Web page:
Labor has again failed an attempt to suspend parliamentary business to debate a no-confidence motion in Health Minister Michael Ferguson for a second day in a row.
The fresh move came after Speaker Sue Hickey appeared on ABC Radio this morning with a suggestion Mr Ferguson relinquish the role he has held for the past five years.
"He's lost the faith of the doctors, he's lost the faith of the nurses, there's not a lot of faith in the parliament," she said on Wednesday morning.
"You know he just stands up every day and says 'thanks for this report, thanks for that report'; some of the most damning reports I've ever read."
Ms Hickey said a letter from nurses to Mr Ferguson - the subject of Labor's unsuccessful motion on Tuesday - made her feel sick.
"We as Liberals cannot go on another day in this Parliament saying 'it's all your fault' across the table," she said.
Opposition leader Rebecca White in Parliament cited 17 reasons, including ambulance ramping and lack of abortion services, as to why the party had no confidence in the Health Minister.
She took a swipe at Premier Will Hodgman for not allowing debate in the minister's confidence with the assertion Mr Ferguson did not have the support of his own team.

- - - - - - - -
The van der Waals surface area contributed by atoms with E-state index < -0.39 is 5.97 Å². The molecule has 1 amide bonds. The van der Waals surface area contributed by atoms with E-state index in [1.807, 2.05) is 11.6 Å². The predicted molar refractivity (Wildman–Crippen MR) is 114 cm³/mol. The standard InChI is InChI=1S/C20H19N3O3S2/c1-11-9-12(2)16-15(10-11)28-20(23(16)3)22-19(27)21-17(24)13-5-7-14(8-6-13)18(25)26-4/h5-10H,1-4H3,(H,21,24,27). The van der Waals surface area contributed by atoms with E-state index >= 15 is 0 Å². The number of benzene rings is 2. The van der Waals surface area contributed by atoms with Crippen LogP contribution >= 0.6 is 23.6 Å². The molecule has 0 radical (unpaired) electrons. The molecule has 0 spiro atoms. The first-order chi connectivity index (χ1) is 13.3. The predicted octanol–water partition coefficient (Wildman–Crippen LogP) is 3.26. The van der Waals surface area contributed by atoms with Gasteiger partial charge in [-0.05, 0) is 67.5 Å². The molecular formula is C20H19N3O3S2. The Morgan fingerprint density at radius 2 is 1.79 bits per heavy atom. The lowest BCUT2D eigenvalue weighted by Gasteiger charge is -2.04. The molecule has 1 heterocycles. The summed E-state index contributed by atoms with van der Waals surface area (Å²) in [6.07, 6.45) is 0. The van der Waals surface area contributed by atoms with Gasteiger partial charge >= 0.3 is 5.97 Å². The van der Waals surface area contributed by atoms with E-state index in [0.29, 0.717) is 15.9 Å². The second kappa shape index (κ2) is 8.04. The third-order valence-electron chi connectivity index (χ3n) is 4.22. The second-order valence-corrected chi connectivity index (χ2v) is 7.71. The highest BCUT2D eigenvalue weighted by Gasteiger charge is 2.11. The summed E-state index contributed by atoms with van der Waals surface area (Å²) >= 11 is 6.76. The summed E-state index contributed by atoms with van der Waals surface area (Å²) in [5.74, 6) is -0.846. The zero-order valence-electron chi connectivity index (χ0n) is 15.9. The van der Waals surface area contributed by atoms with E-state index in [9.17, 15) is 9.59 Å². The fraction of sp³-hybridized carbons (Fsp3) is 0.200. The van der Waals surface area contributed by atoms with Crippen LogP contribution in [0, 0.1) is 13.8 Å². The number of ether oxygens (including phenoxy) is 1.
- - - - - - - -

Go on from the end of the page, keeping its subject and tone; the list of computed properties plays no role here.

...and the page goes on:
But Deputy Premier Jeremy Rockliff said Mr Ferguson in fact enjoyed the government's support and added he was dedicated each day to finding solutions to problems within the state's health system.
"He wakes up every single day and wants to help with the challenges in the health system," he said.
"This is just a re-run of the stunt yesterday."
Labor's Michelle O'Byrne said stakeholders part of a hospital access solutions meeting scheduled for next week would be unlikely to engage with Mr Ferguson if he was to appear at the meeting as he was viewed as a "dead man walking".
Greens health spokeswoman Rosalie Woodruff said the no-confidence motion needed to proceed so each member of the government could speak in defence, or otherwise, of the minister.
The motion to suspend standing orders failed to win the required two-thirds majority for a debate to proceed.
After the move against Mr Ferguson sailed, Ms White moved to suspend standing orders to debate a censure motion against Housing Minister Roger Jaensch.